Start Up Visa (SUV) Program – Alternate Pathway to PR

IRCC’s Immigration Levels Plan for 2024-2026 emphasizes entrepreneur-based immigration programs and places value on innovation, business growth, employment creation and scalability. The Start-Up Visa (SUV) program provides a direct path to PR for entrepreneurs and allows applicants to obtain a work permit while their PR application is processing so that they may work on the development of their business in Canada. International students of all backgrounds with an entrepreneur mindset and an innovative idea may consider this program if they wish to launch or join a start up business in Canada.

The SUV program requires that applicant to demonstrate a genuine goal to grow a business and contribute to the Canadian economy. The requirements recognize that each applicant’s background will be different. As such, there is no specific job experience requirement, age requirement or even investment requirement on the part of the applicant, unlike most of the other business and skill-based PR programs, making SUV one of the most attractive PR pathways for international students seeking to set up a novel business in Canada.


Innovation Stream – Under Development

In June 2023, IRCC announced the intention to develop an Innovation Stream which would implement LMIA-exempt employer-specific work permits for up to a duration of five years for highly skilled workers who are:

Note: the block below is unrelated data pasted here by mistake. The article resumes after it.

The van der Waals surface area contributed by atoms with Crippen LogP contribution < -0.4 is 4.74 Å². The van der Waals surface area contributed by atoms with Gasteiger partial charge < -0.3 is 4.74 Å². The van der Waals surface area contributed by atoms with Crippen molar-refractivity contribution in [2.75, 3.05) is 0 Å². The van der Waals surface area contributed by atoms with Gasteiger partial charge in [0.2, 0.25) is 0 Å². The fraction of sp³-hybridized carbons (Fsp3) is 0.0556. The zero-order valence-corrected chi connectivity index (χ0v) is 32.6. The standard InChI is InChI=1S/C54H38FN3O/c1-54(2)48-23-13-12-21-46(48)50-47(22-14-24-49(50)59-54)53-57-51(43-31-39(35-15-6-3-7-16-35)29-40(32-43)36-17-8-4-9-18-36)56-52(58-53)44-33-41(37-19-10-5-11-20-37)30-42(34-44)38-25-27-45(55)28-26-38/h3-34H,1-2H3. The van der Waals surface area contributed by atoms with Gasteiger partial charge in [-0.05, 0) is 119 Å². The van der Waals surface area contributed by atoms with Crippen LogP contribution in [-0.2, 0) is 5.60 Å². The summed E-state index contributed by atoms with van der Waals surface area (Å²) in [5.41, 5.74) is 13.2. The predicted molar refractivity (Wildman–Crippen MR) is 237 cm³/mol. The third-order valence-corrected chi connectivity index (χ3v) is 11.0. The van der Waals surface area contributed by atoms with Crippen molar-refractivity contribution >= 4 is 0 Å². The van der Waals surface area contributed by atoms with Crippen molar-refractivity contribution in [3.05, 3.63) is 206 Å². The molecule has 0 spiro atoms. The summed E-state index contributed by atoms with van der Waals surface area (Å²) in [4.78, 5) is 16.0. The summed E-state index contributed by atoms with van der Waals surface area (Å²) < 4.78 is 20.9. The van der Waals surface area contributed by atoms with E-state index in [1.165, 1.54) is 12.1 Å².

• In select in-demand occupations.
  • Destined to work for employers who have been identified by the Government of Canada as contributing to industrial innovation goals.

On March 22, 2024, the innovation stream employer-specific work permit was launched, and is applicable to candidates who have a job offer from one of the employers participating in the Global Hypergrowth Project. We are eagerly anticipating further announcements under this new stream.


As the Canadian immigration landscape continues to evolve, it is important to stay abreast of the latest developments and to pivot strategically as needed to obtain your desired immigration outcome. This is where working with a representative like Green and Spiegel LLP can really make a difference. Founded in 1962, Green and Spiegel is Canada’s largest and oldest immigration law firm with over 60 years of experience assisting a diverse global clientele to navigate confidently the Canadian immigration system. As a boutique firm, Green and Spiegel focuses exclusively on immigration law and provides a broad range of immigration services, developing creative solutions to all types of immigration challenges.

If you are an international student studying in Canada, and wish to obtain permanent residence, please contact us for more information.